The potential of school-based WASH programming to support children as agents of change in rural Zambian households.
BMC public health
2021; 21 (1): 1812
BACKGROUND: Water, sanitation, and hygiene (WASH) interventions frequently assume that students who learn positive WASH behaviors will disseminate this information to their families. This is most prominent in school-based programs, which rely on students to act as "agents of change" to translate impact from school to home. However, there is little evidence to support or contradict this assumption.METHODS: We conducted a quasi-experimental, prospective cohort study in 12 schools in rural, southern Zambia to measure the impact of WASH UP!, a school-based WASH program designed by the creators of Sesame Street. WASH UP! is an educational program that uses stories and interactive games to teach students in grades 1-4 about healthy behaviors, such as washing hands and using the latrine. We completed in-person interviews with grade 1 and 4 students (N=392 and 369, respectively), their teachers (N=24) and caregivers (N=729) using structured surveys containing both open- and closed-ended questions. We measured changes in knowledge and whether students reported sharing WASH-related messages learned in school with their caregivers at home.RESULTS: Student knowledge increased significantly, but primarily among students in grade 1. Overall rates of students reporting that they shared messages from the curriculum with their caregivers rose from 7 to 23% (p<0.001). Students in grade 4 were 5.2 times as likely as those in grade 1 to report sharing a WASH-related message with their caregivers (ARR=5.2, 95% C.I. = (2.3, 8.9); p<0.001).CONCLUSIONS: Although we measured only modest levels of student dissemination of WASH UP! messages from the school to the home, students in grade 4 showed significantly more promise as agents of change than those in grade 1. Future work should prioritize developing curricula that reflect the variability in needs, capabilities and support in the home and community among primary school students rather than a single approach for a wide range of ages and contexts.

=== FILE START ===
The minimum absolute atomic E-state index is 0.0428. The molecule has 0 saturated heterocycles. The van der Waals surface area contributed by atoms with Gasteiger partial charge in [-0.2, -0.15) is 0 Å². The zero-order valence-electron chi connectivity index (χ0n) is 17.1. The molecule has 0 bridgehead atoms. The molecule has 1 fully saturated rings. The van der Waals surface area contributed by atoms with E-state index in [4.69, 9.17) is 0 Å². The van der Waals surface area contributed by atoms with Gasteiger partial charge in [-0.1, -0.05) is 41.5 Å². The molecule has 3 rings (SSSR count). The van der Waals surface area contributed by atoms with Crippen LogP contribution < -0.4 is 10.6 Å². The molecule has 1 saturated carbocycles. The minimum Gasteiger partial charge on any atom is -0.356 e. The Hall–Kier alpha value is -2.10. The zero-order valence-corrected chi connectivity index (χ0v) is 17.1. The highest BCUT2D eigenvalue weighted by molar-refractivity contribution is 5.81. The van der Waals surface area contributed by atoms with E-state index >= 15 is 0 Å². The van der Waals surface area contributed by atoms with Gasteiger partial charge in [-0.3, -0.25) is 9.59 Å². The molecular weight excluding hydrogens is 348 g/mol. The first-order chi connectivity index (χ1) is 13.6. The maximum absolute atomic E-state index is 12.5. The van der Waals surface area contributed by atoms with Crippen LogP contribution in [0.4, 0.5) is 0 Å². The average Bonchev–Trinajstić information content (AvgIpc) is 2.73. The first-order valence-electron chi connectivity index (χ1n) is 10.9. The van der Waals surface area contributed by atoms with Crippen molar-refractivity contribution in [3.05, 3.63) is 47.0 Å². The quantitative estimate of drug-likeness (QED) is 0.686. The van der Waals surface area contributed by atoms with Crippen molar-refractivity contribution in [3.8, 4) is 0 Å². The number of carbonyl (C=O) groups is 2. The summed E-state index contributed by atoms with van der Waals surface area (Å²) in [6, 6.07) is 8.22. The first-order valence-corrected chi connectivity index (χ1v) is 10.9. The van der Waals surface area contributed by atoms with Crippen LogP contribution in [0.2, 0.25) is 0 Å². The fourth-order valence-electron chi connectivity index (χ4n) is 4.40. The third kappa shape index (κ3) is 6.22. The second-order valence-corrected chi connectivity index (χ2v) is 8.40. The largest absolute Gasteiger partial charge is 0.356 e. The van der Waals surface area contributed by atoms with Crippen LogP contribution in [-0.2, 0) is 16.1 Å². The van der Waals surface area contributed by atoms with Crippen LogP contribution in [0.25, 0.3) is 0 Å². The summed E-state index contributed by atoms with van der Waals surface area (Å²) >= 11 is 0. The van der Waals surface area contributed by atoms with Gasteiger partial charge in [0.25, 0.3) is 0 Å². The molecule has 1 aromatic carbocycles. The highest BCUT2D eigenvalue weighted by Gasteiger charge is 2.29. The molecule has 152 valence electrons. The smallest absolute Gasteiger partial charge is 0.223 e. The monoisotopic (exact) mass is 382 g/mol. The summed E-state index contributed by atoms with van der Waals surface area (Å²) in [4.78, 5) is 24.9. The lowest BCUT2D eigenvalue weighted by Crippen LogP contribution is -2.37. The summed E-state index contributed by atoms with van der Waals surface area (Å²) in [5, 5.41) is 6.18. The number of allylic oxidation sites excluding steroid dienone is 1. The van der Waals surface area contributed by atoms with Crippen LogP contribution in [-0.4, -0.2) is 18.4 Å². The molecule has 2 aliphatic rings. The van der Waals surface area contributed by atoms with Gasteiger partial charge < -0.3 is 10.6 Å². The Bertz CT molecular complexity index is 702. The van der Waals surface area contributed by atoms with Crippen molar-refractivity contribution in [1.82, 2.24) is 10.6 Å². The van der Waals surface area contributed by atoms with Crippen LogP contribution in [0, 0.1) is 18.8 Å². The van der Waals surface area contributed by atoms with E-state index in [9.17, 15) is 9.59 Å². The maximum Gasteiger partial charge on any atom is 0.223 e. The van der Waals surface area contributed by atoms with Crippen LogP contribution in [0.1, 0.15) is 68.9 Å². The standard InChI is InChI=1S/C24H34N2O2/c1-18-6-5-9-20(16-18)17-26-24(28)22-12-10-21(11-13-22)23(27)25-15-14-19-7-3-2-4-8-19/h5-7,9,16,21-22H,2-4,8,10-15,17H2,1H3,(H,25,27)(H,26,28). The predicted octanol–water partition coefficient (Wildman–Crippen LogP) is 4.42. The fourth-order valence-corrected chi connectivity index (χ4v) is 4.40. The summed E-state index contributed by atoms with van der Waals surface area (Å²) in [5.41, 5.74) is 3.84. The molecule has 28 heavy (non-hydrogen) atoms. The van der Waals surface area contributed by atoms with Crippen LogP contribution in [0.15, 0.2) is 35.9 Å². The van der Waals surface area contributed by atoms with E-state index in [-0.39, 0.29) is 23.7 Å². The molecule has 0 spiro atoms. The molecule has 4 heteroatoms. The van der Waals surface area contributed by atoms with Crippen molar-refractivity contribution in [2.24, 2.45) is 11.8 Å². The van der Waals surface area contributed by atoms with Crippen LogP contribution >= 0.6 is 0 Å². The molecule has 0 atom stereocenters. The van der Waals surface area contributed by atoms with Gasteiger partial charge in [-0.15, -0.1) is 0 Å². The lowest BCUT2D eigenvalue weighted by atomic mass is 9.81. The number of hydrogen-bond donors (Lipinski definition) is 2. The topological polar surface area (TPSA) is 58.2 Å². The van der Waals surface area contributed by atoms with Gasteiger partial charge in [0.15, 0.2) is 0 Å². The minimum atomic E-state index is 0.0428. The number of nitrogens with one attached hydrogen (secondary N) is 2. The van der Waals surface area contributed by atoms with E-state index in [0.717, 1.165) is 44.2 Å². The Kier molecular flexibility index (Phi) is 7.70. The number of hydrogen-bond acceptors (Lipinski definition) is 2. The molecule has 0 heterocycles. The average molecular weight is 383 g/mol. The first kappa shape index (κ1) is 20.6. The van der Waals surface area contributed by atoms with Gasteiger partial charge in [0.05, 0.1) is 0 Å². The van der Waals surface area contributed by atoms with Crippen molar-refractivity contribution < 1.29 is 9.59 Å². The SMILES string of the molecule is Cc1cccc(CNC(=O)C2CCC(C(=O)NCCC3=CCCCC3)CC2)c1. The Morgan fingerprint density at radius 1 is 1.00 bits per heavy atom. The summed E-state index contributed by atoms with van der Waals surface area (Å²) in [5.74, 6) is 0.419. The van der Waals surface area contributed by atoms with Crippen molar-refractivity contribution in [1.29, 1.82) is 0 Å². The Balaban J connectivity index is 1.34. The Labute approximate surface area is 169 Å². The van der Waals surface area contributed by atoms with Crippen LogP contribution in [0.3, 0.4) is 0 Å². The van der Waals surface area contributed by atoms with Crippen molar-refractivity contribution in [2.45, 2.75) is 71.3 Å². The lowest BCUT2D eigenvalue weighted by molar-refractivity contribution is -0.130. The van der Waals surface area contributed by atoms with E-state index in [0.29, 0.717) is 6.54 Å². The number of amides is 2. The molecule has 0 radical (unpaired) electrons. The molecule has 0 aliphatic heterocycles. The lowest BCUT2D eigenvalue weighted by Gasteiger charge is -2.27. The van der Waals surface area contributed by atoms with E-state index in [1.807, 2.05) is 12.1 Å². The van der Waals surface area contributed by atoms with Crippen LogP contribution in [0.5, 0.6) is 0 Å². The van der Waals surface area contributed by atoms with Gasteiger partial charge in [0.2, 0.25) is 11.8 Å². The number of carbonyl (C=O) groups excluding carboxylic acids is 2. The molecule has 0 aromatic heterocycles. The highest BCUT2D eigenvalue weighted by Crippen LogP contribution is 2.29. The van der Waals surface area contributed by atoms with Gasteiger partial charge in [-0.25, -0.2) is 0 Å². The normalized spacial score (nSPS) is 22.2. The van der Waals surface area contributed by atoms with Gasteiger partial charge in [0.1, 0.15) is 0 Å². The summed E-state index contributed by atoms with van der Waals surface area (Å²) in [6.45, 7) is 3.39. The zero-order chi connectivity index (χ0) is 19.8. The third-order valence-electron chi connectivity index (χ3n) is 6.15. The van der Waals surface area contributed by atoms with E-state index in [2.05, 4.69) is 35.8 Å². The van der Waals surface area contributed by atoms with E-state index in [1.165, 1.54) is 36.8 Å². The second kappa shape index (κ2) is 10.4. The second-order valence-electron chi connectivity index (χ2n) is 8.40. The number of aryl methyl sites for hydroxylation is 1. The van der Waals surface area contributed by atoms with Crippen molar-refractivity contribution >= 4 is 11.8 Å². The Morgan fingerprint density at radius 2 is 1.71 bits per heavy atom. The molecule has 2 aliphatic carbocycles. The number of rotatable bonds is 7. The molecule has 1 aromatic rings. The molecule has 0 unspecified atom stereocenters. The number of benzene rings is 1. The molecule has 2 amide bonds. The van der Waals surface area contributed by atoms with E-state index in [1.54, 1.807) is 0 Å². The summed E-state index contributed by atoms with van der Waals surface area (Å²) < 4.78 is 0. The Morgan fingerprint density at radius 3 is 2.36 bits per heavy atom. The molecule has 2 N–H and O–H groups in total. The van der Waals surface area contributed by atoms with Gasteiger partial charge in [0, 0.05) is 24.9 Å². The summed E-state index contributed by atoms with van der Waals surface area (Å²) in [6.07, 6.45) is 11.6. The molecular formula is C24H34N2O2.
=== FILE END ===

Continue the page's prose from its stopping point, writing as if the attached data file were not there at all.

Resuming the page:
View details for DOI 10.1186/s12889-021-11824-3
View details for PubMedID 34625029